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Jonathan HARVEY (b. 1939)
Passion and Resurrection (1981/2)
Stuart MacIntyre (baritone) - Jesus
Andrew Mackenzie-Wicks (tenor) - Pilate
Alison Smart (soprano) - Mary Magdalene
Carolyn Foulkes (soprano) - 2nd Mary
Kim Porter (contralto) - 3rd Mary
BBC Singers
Sinfonia 21/Martin Neary
Recorded: (live) St John’s, Smith Square, London, March 1999
SARGASSO SCD 28052 [52:58 + 31:57]



 

Harvey’s Passion and Resurrection is not an opera, although it may be produced in much the same way as Britten’s church parables on which it is clearly modelled. A liturgical drama in twelve scenes it is a re-telling of Christ’s Passion and Resurrection and unfolds as a ritual in which some symbolism is evident. The opposition between darkness and light, good and evil, is emphasised by the orchestral scoring favouring brass instruments and percussion. These are often put into sharp contrast with a small body of strings and for most of the work’s length by the prominent role of the male voices. Significantly enough, the final scene (The Resurrection Garden) is dominated by female voices (the Three Marys and the Angels). The texts originate from various sources. The opening Liturgy is from the Church of England Book of Common Prayer, whereas the concluding Liturgy and dispersal use words from the Pashka of the Russian Orthodox Church with a final blessing again from the Book of Common Prayer. The eleven scenes of the Passion are a translation of an anonymous 12th-century Latin Passion Play from the Benedictine monastery of Montecassino. The final scene (The Resurrection) is another translation from the play-book from the monastery of St Benoît sur Loire. 

The overall structure of the piece is quite simple. The introductory Liturgy leads into the first of the twelve scenes. The final scene leads into the concluding Liturgy. The whole work is capped by a short instrumental coda. The scenes relating the Passion are all fairly short, starkly juxtaposed as tableaux or panels of a polyptych.  

They are all characterised by a rather austere, unadorned chant-like style perfectly in tune with the ritualistic nature of the work. As already mentioned, the Passion is dominated by male voices and their instrumental counterparts, i.e. brass and percussion. There is a notable exception in the eighth scene (Dialogue of Procula’s maid with Pilate and Procula) that strongly contrasts with the dark, ominous and hostile mood of the other scenes. It is as if this scene was an oasis of humanity within a world of fanatical brutality. There are some impressive moments throughout, e.g. the various soldiers’ and priests’ choruses with their hoquet-like effects. The Passion sections also include episodes in which the congregation joins in singing the hymns Pangue Lingua, at the end of Scene 5 and at the end of Scene 7, and Vexilla Regis, in the course of Scene 11. In fact, most of the musical material is based on these hymns (yes, the same hymns that open Holst’s Hymn of Jesus). The congregation also joins in the opening and final liturgies. As already mentioned, the final scene (The Resurrection Garden) is the most developed of the entire work. It also contains some of the finest music of the whole piece. The episodes of the Three Marys and of the Angels are particularly moving; but Passion and Resurrection as a whole is powerful and impressive for all its apparent simplicity.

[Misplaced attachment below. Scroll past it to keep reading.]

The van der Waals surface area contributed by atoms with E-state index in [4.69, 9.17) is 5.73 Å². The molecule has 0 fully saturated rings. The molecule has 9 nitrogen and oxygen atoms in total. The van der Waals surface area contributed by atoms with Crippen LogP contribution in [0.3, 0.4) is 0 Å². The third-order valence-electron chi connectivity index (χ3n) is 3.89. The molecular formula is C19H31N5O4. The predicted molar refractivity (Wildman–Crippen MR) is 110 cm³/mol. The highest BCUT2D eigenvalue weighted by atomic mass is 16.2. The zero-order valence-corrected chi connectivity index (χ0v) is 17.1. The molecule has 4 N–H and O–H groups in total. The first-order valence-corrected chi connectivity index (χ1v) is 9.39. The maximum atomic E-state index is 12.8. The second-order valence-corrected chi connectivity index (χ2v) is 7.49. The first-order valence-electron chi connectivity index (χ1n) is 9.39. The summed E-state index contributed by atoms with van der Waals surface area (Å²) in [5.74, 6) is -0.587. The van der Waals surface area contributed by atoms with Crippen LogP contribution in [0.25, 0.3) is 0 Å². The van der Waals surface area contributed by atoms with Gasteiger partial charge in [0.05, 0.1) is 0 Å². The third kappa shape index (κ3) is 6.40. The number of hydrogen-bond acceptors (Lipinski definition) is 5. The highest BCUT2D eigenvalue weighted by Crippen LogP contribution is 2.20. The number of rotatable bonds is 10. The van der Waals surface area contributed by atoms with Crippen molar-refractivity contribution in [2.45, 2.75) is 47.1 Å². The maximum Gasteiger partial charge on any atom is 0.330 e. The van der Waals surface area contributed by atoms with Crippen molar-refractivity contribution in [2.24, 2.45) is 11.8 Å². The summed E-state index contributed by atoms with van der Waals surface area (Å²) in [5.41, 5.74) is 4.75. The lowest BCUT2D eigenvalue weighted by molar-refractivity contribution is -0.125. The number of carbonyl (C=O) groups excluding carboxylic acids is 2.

For obvious practical reasons, the music is by Harvey’s standards direct and straightforward although it displays the composer’s remarkable flair for arresting textures. These he manages to draw from limited orchestral forces (horn, trumpet, tenor trombone, bass trombone, tuba, percussion [2 players], 7 violins, 1 viola, 2 cellos, 2 double basses, large organ and chamber organ ad lib). Harvey, however, never writes down to his audience. Anyone familiar with his church music knows the often extraordinary results he can achieve, even when working from simple material. A good example of this is the well-known anthem Come Holy Ghost. Although he does not use any electronics in this work, Harvey nevertheless has found a simple, yet highly effective way to suggest a spatial dimension. This happens at the very end of the work, after the final blessing, in the short coda in which four brass players disperse slowly to the four corners of the cathedral, and eventually into the streets. This has been superbly brought off in this recording. 

All performers are very good indeed, with excellent contributions from various soloists drawn from the ranks of the BBC Singers however the female soloists are really outstanding. The sound of this live recording is also very fine, with very little extraneous noise. In short, Passion and Resurrection is a major work by a major composer. It definitely deserves to be known. Recommended. 

Hubert Culot 

 

 

 



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